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Lethbridge Herald Newspaper Archives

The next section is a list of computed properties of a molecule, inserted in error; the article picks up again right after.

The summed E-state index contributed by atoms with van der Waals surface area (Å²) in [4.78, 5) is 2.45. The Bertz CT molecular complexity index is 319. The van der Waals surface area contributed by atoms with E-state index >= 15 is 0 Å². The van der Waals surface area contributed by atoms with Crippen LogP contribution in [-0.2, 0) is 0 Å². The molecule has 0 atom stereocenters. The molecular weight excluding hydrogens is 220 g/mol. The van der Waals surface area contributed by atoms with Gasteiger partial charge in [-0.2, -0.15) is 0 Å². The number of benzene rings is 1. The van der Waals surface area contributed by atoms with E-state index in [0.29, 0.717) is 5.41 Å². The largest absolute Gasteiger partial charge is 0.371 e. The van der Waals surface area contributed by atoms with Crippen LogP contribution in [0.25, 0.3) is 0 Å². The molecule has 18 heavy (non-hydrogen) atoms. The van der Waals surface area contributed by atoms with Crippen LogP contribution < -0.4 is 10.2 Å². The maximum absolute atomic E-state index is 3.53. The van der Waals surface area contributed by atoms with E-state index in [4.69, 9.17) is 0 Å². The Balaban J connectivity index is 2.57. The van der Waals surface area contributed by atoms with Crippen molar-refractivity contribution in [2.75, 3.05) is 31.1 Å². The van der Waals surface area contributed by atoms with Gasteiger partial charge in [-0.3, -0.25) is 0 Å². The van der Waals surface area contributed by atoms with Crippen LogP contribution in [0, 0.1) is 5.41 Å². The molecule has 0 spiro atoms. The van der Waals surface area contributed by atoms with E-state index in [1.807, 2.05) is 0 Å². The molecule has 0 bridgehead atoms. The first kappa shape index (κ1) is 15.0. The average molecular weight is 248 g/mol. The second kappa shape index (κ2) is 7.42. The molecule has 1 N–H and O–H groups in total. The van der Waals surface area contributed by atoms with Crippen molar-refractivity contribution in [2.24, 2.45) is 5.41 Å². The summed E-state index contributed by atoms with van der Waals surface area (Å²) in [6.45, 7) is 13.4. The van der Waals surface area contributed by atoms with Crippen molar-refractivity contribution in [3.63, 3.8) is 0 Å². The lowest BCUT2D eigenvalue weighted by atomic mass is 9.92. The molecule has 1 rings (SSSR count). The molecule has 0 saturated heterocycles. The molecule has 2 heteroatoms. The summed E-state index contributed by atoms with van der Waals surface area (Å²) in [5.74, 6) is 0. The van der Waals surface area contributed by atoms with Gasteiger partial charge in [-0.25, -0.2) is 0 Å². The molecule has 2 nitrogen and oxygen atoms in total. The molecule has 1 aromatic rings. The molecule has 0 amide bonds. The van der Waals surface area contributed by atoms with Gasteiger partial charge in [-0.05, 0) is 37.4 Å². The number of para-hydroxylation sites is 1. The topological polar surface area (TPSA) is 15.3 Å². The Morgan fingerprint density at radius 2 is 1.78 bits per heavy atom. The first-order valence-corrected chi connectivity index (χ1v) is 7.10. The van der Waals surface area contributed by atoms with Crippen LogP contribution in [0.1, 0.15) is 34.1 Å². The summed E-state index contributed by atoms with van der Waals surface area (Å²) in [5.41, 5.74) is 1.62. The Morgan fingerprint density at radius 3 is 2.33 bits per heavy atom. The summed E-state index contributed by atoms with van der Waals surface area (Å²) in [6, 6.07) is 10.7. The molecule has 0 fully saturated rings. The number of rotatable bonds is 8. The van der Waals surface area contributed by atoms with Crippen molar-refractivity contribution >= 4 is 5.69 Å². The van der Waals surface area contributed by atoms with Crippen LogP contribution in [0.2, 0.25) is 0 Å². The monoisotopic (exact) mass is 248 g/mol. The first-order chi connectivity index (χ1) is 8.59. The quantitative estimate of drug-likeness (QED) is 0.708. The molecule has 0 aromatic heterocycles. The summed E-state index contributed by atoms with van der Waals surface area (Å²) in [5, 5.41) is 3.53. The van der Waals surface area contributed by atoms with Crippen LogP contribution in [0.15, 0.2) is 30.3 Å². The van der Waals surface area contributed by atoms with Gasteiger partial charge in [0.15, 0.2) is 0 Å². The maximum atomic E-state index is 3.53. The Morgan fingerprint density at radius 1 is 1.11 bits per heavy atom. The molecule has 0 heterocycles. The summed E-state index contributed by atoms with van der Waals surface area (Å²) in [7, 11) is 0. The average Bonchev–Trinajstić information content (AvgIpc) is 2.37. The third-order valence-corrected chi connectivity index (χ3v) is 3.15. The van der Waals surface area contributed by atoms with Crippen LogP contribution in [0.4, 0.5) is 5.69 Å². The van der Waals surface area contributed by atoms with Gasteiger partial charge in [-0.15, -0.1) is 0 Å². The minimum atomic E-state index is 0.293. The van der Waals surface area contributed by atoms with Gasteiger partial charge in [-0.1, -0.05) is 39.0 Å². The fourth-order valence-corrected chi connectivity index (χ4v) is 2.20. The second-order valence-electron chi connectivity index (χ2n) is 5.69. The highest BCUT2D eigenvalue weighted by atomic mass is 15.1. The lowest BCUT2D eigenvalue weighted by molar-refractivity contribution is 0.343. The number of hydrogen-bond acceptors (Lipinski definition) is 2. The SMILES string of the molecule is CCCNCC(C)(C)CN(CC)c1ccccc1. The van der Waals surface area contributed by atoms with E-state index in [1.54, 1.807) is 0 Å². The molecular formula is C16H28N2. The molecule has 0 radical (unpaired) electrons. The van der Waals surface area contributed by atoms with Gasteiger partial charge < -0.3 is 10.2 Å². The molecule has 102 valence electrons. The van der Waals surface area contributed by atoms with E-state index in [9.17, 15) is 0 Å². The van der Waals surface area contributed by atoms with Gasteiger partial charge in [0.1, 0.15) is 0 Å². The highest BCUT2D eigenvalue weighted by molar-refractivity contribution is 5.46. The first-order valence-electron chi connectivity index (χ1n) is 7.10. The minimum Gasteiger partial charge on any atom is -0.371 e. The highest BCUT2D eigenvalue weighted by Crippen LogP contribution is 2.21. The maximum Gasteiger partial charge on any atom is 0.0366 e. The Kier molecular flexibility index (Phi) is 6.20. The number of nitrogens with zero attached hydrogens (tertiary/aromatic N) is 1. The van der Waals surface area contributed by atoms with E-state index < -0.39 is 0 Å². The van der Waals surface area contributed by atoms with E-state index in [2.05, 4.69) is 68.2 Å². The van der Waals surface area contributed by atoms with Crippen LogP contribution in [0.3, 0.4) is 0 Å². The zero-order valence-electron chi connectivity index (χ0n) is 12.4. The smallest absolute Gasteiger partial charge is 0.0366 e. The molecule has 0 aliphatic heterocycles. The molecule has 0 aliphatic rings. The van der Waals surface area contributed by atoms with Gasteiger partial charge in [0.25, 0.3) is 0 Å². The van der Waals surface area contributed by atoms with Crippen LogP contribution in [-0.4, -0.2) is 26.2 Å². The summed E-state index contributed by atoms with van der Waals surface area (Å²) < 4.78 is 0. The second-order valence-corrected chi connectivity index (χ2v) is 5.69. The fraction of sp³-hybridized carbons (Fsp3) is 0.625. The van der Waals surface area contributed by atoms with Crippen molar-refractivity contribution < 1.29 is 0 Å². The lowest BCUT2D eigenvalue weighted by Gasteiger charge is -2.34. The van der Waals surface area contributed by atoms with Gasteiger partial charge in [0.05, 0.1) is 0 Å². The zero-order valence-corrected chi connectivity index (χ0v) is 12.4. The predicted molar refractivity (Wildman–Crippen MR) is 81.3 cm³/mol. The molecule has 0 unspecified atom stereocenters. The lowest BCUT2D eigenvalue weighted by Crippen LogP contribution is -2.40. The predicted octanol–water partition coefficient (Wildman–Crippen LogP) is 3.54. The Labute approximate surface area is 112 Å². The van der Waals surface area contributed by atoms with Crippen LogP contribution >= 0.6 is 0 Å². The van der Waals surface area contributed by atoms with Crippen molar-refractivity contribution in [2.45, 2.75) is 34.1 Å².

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Lethbridge Herald (Newspaper) - October 14, 1918, Lethbridge, Alberta VAVjE FOI'R THE LETHBnilOGE DAILY HERALD MONDAY, OCTOBER 11, lOlf First Canadian Contingent Landed 4 Years Ago Today Ottawa, Oct. 14.-In commemoration of the fourth anniversary of the landing of the first Canadian overseas force in Bngland. Sir George Foster, acting premier, has cabled Lieut.Gen. Sir Arthur Currie as follows: "On this, the fourth anniversary oi' the landing of the first Canadian overseas force in England, 1 desire on behalf of the government and people of Canada, to send you a message of sincere coiigrntulntions and deep up-preciation. "The high courage and .steadfast valor displayed by Die Canadian troops in their initial combats with the enemy on the fields of Flanders and Franco have continued ever since to characterize their successive and arduous contests and ncLVcr more gloriousiy than in these later wonderful and splendid achievements at Lens, Amiens. Drocourt and Cambrai. w^ich Imve covered s their brave divisions with an imperishable glory iu which wo nro all proud to j^] share. . N "To yourself, their trusted and indomitable leader, and the brave officers of all grades by whom you are so ably served. 1 tender the .grateful thanks of your young nation in whose high cause you are so valiantly fighting. Standing as you are nc.v in the clear light of well earned,success and in the full promise of a coming complete victory, Canada bids God speed to you and your incomparable comrades in arms." VIEW THE GERMAN PEACE ANSWER r/ondon. Oct. i;;.-While the hondon public today seemed generally dis-! posed to await an authoritative lead, ! before forming a definite opinion on � the German reply to President Wil- '� son, expressions of suspicion of Gor- i lunny's purpose v.-ere heard on all I not enjoy such a respite. I'och and his gallant armies, tiow hot in pursuit of the enemy, are not thus -to bo easily cheated of the fruits of their splendid victory." What About Recent Horrors? The Times in its coniment points to WAR Belgium LAST DEFENSES (CON-TIXTBD FROM FRONT PAGE) ides. "Cnconditional snrretuUM-," as the ravages h! !iic Germans in he allied response, seemed to be rap-i {.^v.-mce and ne'.Riuiu since President iiily gaining in popularity with tlse j Wilson enunciated his 14 points and !Vver;iso citizen as the note was di--^-: gavH; / ' cussed. i "Vel the l-l iictns which Germany ^ London Suspicious ' :umv accopfs contain no spociBc pro- Lendon, Oct. - (.�Associated 1 visions for any sin.i?lo one of thie in.a- Press)-tJerninny's reply to President nj[,i!(i crimes, nor lio they make any Wilson reached London too late for | vefer^-iRe to the arraignment of the any authoritative commewt. It  was ; ^la^�ter criminals who inspired the of-hound to come, however, into an at-' ganized atrociiio;:. Before President mosphere charged with susyicion and the opinion is held in all quarters that the reply would be a good gauge of the I degree of Germany's military distross.: ! .A.n armistice is the old f.\ni!!ir.r ru3t: : � for a distressed army. \ ! What About Turl,o�,,. "Hv i-PTsnn of the; forts along the Rhine. With giiar-froTu Holland, persist in using the; ceaifs ^lewspapet. 'easou ot the, ^^^^^^^^ ^.^bj_^^ ^^^^^ siife to suggest an armistice. Without them an armistice is unsafe." New York Herald: "Germany had her reply ready with rather surprising quickness, truly a step forwaid jigainst former times when she was wont to -delay, some times in a manner to exasperate this country. This is all we can say tor the present. Only the president and his cabinet are truly capable ot judging as to what should be done." An Open Abyss Philadelphia North American: "We do not pretend to deny that Germany's answer to President Wilson's query makes an early peace possible. But it there is any sanctity in ' "Unconditional surrender," is the pieman miist speak-Poch. watchword much more appealing to I, The Matin e.xpressed itself simiiar-the British people in this hour than i ^'^'^ i'Uudes to Germany sassur-any commission to arrange avacuation.; f?"'^^^ �^ Parliamentanzation as Kvents in the last week, particularly ' .� the sinking of the Leinster. have steel-; o;i British hearts against a comprom-j ise. I There is a strong belief here, voiced even by the "compromising" paper.�r) "that there are yet two powers iu Germany-one power of the new g'overn-ment,, the other of the army, and that it is not yet decided which is supreme. There Are Other Terms Germany's acceptance ot President Wilson's terms in nowise means that her acceptance will be met by Great I Britain and F."ance.. The restoration most clearly the situation, correcting of "ship for ship" from the German many false impressions thereby. "We j jnercantile marine for all submarine have great reason to give, thanks.' j losses is a British principle which ap-i^aid -Mr. Buchanan, "but vi.e also have j parently is accepted by all the British reasons to be serious. Peace is not: people. '� assured at .the present moment,' though the v,-ay is being paved for it. This great news does not mean that _ ---peace er.ists. It means that the en-organizations of a like nature, but emy has re-ilized that the war is lost, i^ub nuesiioT It IS thought that the disease must | and he is trying to make t,he best of a i that the German be kept from spreading in the schools , bad situation. The Allied leaders have '  at all costs. Deaths In the East. Toronto, Oct. 3 4.-Spanish influenza continues to claim victims in prac-ticallj- all the towns and cities of Ontario, although some places report llie number of new cases as decreasing. Seven deaths are reported from the various local hospital?, one of the victims being a doctor. a situation to deal with that l.s as serious as any that has as yet confronted them, because they have to ; 2.=.certain whether the enemy is acting I in all sincerity when he makes his ; answer. Personally I feel that it Ger-, many had made thi.? offer in all ser-: iouEness she would have at least sus-i pended the depredations and ou7-rages during the past four or five days Demand Surrender of Subs Commenting on the reply, the Sunday Observer r.ays: - ^ "The first issue for us Is llie maritime question. We ought to insist submarine campaign should now be marked out for special treatment in immediate connection with any peace preliminary. If any military armistice is accotnpanied by concrete guarantees so must a naval armistice. We ought to insist, before there can be any suspension of I mere duplicity." On With the War, New York, Oct. IS.-Sir 13ric Ged-des, first lord of the British admiralty, when told tonigiit of Germany's reply to President Wilson, declared "peace will be got by going on with the war now and t;he best way to finish the job is to buy Liberty bonds," As Washington Viewed It Washington, Oct. 12.-Germany's reply to President Wilson's* inquiry, intercepted as it was being sent by the great wireless' towers" at Naueu, and forwarded here'tonight in an official dispatch from France, declared Germany is ready to accept President Wilson's peace terms, evacuate invaded territory as a prerequisite to an armistice and that the bid for peace represents the German people as well as the government. Aithough on its face the text ot the Gentian note seems to bo a complete acceptance of President Wilson's terms, the people of the United States and allied countries should be cautioned that acceptance of such a compliance �with the president's demands will not mean an immediate cessation of hostilities. Not End of War As President Wilson was in New York tonight, and reserved comment on the note, his views cannot be stat- Brantford reports 14 deaths in tj,e i "^^t this ^peace note has been under ]>ast hours, with all churches closed and public gatherings suspended. In Kitchener also the churches are clc.=;ed. v.-:ih .six deaths in the past r4 hour;-, olthough fetver new cases nre j-epurted. Ijamiitcn ffas over .'lOO cases with ,two deaths Sunday. conaideraiton. Since asking for an arm!stico_ she has burned 'cities and sunk ships, taking innocent lives by the hundreds. We have on the whole. howeveV, great cause for thanksgiving. We feel confident .that the end is now assured and throagh the dark clouds of war there is a rift of light, the first j !i�fi'""5f,' ^^^1}^^'?^^^^P sul'ffl-'>"ied now, arid none of his official fam' ily here in Washington, cared to speak tor him. Without any attempt to discount what appeared to be from a casual reading, an acceptance of the terms the president laid down, officials here were very positive in not ac- ines, shall be surrendered to the allies and America." News-of the 'World says: "Any cessation of military operations at this stage would compron^iss all our military success. They wil! German Colonies Leaaue of Nations "Freedom of Seas".,. Economic Ritrhts -tbe world-wide demand for a peace of justice and permanency, if there is any need tor the final overthrow of autocracy and the destruction ot its military power, then civilization was never nearer to the abyss of disaster than it is at this hour." Baltimore Sun: "It Germany is acting in good faith, then her acceptance of''the presideut'.H dapands amounts to unconditional surrender. If so, the war is won. U is not worth while to go on lighting for soipcthing that we already possess. Obviously the thing to do in these circumstances is to find out whether she is acting in good faitli, it what she means by acceptance ot the president's terms and what we mean by it are one and the same thing." Don't Even Think Peace Louisville Courier-Journal: "The man in the 'SVhite House must draft the program of civilization in its future dealings with the despoiltji^ That he and his colleagues of the allied governments will permit the Hun to retire to his bloody lair still a belligerent is unthinkable. The arms of Germany and Austria fuust he stacked on the battle line. Wait for the president before you talk or even think peace." Reconsideration ot the 'wrong of 1S71 Britain cannot be held accountable for decisions taken iii hor absence We arc not fighting to flostroy Austria-Hungary. Genuine selt-gpy. ernment on democratic lines for the Austro-Hungarians who have desired it. Dardanelles internationalise*:' Recognition of separate national conditions for Arabia, Armenia, Syria, Palss-tine and Mesopotamia For disposal-by conference. Interests ot nat ivcs to be considered An international organ ;.~.ation to settle disputes Roadjustment; ot ItallanV frontlei'8 on lines ol nationality v Evacuatii>n.''and restora. tion, -Wltli tree a,ccesa to sea Evacuation ~ and reBtora'Of Thanksgiving, we have, at any . ' ' rencrte i l>^''^"-''� �f P^^-^"^ ^"on to be, 1 ' Recently the r deaths I-""-"�'^ that -it i-s our duty to insist ' and brill from c circle of ^ o..bpf;r.--y Ih.! dampness. friends and will be deeply regretted. have occurred on FrUay have not yet bestowed \ been received at the city hall, although by Rev. Curtis and the service closed with the singing of the National Anthem. The Salvation Army band was present and led'the singing. at least six persons are known to have died in the hospitals and private homes from the diieJ'.ee on Friday, The situation is >^ ds hopeful as it was ou ThursilUy. follows: Wal kto work if possible. ".\lake full use of all-available sunshine. Avoid the iiciKon who "cou�bs or .sneezes. Do not use. a ccuMX t�w.> was a son ot the late Mr. and Mrs. Samuel Shore. Mo played hockey in Ottawa, Winnipeg and several other western cities. from a car in the street below; son�e patriot evidently lacking a good sense of direction. >'� An amuslrfg incident was lirought to light this 'nnornlnii. About ten o'clock Sunday morning the editor of the Herald was called to the phone and on answering, it turned out to be the niayor of Medicine Hat, They had, he said, heard something about some important wur news. Was there anything fresh? This is an excellent sample ot the large field covcRod by llie Herald. By Sunday tlie people were looking at the matter in a more conservative light and are now settling down for further developments. to^ wage earners, "Sound thinking labor men ot Canada will know that the order is and can be but a temporary measure and born ot urgent need, which always cannot be announced in advance, or fully explained," Donald Dminett, prominent ^ It]stock buyer, died at Calgary. FRANCE BREAKS OFF RELATIONS WITH FINNS Paris, Oct."' 4.-France has broken off the seml-otflelal diplomatic relations which have existed with ' Pin-land, It is officially announced. This action was taken because the Finnish diet substituted a monarchy for a-republlo and called a German prince to the throne. French interests In live- Finland will be In charge of a consular ageut at }|9lal(:)gtors. FLU'AT VANCOUVER "Vanoouxer, Oct.' 12.-rWlth another death, making! a total ot three reported to the health officials, and 100 known cases of Spanish influenza now under observation, the epidemic Is making strides In Vancouver, The new cases reported are nearly all' In the .lapan-eae quarter and are said to result from the overcrowded condltlpns In that section. Three Japanese doctors are working against the disease. The death reported is .that ot a Japanese. STAND BY GUNS Reglna, Oct. 12.-!'VVe will stand by our guns, in spite ot ,(he threat of a big tine," said Prepldent I^. J. Tiylor, of the Cahadlan Pficjflq railway freight handlers,' who hijvo been out tor a week. He stated tlifit pi�rol>?ra ottb� union were "laugUli}f ftt pew. or. der-in-couucil making;' ftrlKM Ulo^al' ;